Bill Hines has always been a fan of plants and shrubs that grow in these parts of south Louisiana, so much so that he's brought many home to his own Baton Rouge backyard.

As a Boy Scout, he was constantly studying Louisiana's native trees and shrubs, getting a first-class education from LSU Hilltop Arboretum founder Emory Smith, a good friend of Hines's father.

“We used to accompany (Smith) every now and then on his scavenger trips for plants,” Hines said.

He picked up the scavenging habit and continued it with his wife, Bunny, for more than 30 years. 

“I’ve been planting things as I’ve found them," Hines said. "We live on a swamp that backs into the Perkins cypress tupelo swamp, so huge native trees were already there.”

So when the Louisiana Native Plant Society started offering certifications for outdoor spaces as native habitats, it was pretty easy for Hines to earn a gold-level designation as a Louisiana Certified Habitat, which requires 75 or more species indigenous to the region.

The program recognizes the efforts of residents, schools and organizations to conserve native plants, with a goal of encouraging property owners and managers to increase and protect the ecological value of their land to benefit wildlife and natural systems.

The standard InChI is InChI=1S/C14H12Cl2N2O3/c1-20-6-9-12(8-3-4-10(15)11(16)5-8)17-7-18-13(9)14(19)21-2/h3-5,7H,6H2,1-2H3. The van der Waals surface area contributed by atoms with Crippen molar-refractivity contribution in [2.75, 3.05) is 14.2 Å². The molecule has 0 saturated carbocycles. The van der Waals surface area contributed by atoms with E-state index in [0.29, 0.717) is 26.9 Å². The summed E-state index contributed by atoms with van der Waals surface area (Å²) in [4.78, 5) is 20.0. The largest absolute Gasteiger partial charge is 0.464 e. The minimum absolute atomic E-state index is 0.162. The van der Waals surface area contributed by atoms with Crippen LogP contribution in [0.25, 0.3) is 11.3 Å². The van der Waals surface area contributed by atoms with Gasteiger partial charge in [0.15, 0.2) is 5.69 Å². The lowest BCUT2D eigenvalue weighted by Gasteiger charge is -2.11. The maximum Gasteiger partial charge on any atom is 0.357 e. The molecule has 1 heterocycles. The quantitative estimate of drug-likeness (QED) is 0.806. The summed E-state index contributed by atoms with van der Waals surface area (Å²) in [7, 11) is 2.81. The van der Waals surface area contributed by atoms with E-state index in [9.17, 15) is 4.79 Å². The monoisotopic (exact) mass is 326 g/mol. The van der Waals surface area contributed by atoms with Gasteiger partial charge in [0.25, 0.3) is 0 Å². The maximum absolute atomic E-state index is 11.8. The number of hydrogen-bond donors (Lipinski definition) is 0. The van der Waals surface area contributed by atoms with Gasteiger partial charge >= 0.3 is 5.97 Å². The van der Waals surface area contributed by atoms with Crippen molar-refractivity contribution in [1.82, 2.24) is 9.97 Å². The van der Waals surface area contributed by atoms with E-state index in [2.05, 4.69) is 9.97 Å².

These plantings form the basis for the natural ecosystems which provide food and shelter for wildlife, including birds, butterflies, bees and other pollinators.

Any size property, from an urban garden to rural acreage, is eligible for LNPS certification, which costs $45. Once an application is approved, a volunteer with LNPS will meet with the owner to verify the property meets a checklist of good land stewardship practices. Those with 75 or more species, like Hines, get the gold certificate; 50 native species qualifies for a silver designation, while 25 species is a bronze award.

The National Wildlife Federation offers a similar garden certification for $25. Visit and search for Garden Certification Checklist to find out what you need to do. 

“Native plants are no-brainers to me," Hines said. "They are easy to grow, drought tolerant and once established require little maintenance."

So what exactly is a native plant?

Basically, it's a plant that grows naturally in a particular region, state, ecosystem or habitat without direct or indirect help from people. A native species plant is one that has adapted to local soils and climate in long-term relationships with other native plants, animals and fungi. Only plants found in this country before European settlement are considered to be native to the United States.

Native plants can survive scorching heart, torrential rains and frequent droughts. They also have resistance to diseases and pests, with the exception of those brought to this country.

Some exotic plants or those brought from other countries or regions have naturalized by adapting to American soil and climates. Because of seed dispersal, some have become invasive plants, like Chinese privet (ligustrum), coral ardisa and tallow trees. Some species are exotic, but not invasive, like camellias, gardenias and crepe myrtles.